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And, if mine eyes can wound, now let them kill thee;
O dear Phebe,
be near) You meet some fresh cheek the
of fancy, Then shall
know the wounds invisible That love's keen arrows make. Phe.
But till that time Come not thou near me; and, when that time comes, Afflict me with thy mocks, pity me not; As till that time I shall not pity thee. Ros. And why, I pray you ? [Advancing] Who might
be your mother, That you insult, exult, and all at once, Over the wretched ? What though you have no beauty (As, by my faith, I see no more in you Than without candle may go dark to bed %), Must you be therefore proud and pitiless ? Why, what means this? Why do you look on me?
i Capable impressure] Sensible impression.—So in Hamlet, iv. 7, Ophelia is said to be incapable of her own distress.'
Fancy] Love. The word was often used in this sense. s Than without candle, fc.] Than what needs not be afraid to go to bed in the dark,
I see no more in you, than in the ordinary
'Tis such fools as you
Phe. Sweet youth, I pray you chide a year together ; I had rather hear you chide than this man woo.
Ros. He's fallen in love with her foulness, and she'll fall in love with my anger. If it be so, as fast as she answers thee with frowning looks, I'll sauce her with bitter words.Why look you so upon me?
Phe. For no ill will I bear you.
'Wind and rain] Words alluding to sighs and tears. 2 Properer] More goodly or handsome.
3 Foul is most foul, &c.] When one that is foul is a scoffer of love's proposals, then is foul most foul. The word foul means not fair, wanting beauty.
Ros. I pray you, do not fall in love with me, For I am falser than vows made in wine : Besides, I like thee not. If you will know my house, 'Tis at the tuft of olives, here hard by.Will you go, sister ?—Shepherd, ply her hard. Come, sister.-Shepherdess, look on him better, And be not proud : though all the world could see, None could be so abused in sight as he.? Come, to our flock. [Exeunt ROSALIND, CELIA, and Corin.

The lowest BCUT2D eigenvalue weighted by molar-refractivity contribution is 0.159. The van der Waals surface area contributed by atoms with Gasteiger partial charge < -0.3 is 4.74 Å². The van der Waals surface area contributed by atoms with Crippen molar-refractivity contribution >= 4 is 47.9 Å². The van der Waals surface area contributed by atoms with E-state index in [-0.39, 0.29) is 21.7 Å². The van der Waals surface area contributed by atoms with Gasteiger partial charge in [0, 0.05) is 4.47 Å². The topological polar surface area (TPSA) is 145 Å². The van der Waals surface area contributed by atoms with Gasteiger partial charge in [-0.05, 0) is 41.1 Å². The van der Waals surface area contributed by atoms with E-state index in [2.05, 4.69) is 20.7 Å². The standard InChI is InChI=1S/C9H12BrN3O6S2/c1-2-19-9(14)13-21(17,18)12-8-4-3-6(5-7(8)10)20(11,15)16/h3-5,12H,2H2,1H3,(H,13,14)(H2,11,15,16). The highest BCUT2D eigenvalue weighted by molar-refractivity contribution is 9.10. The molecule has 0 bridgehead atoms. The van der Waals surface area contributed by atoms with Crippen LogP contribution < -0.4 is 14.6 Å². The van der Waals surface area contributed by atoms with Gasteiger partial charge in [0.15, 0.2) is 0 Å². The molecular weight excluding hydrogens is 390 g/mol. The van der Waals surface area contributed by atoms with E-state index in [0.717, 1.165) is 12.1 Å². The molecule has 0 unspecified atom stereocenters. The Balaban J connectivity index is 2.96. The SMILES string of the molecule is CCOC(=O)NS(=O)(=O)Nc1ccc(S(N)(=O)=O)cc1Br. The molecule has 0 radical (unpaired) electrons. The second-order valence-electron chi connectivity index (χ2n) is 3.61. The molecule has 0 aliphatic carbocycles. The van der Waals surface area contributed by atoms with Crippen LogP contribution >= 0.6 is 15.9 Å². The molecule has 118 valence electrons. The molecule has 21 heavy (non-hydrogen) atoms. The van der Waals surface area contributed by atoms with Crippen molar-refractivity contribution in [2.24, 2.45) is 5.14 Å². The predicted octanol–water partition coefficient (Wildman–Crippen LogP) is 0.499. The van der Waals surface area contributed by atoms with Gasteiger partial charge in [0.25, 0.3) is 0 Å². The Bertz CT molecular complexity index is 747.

Phe. Dead shepherd ! now I find thy saw of might—
Sil. Sweet Phebe,-
Ha! what say'st thou, Silvius ?
Sil. Wherever sorrow is, relief would be; If
you do sorrow at my grief in love,
Phe. Thou hast my love; is not that neighbourly ?
Why, that were covetousness.
· None could be, &-c.] That none could have eyes so deluded as
2 Dead shepherd, &c.] The shepherd here referred to was the dramatist Christopher Marlowe, who was killed in a quarrel in 1593. Phebe's quotation is from his translation of the Hero and Leander of Musæus, first published in 1598.-I find thy saw of might means, I find thy saying to be forcibly true.
3 Yet it is not] The time is not yet.
I will endure; and I'll employ thee too :
Sil. So holy and so perfect is my love,
Phe. Know'st thou the youth that spoke to me erewhile ?
Sil. Not very well, but I have met him oft; And he hath bought the cottage and the bounds, That the old carlot 1 once was master of.
Phe. Think not I love him, though I ask for him ; 'Tis but a peevish boy :—yet he talks well ;— But what care I for words? yet words do well, When he that speaks them pleases those that hear. It is a pretty youth—not very pretty ; But, sure, he's proud ; and yet his pride becomes him : He'll make a proper man. The best thing in him Is his complexion ; and faster than his tongue Did make offence, his eye did heal it up. He is not tall, yet for his years
he's tall : His leg is but so so, and yet ’tis well: There was a pretty redness in his lipA little riper and more lusty red Than that mixed in his cheek; 'twas just the difference Betwixt the constant red and mingled damask.? There be some women, Silvius, had they marked him In parcels as I did, would have gone near To fall in love with him : but, for my part,
1 Carlot] Carl or churl.
I love him not nor hate him not; and yet
Sil. Phebe, with all my heart.
I'll write it straight;
· Now I am remembered] As I now remember.—The verb remember was often thus used.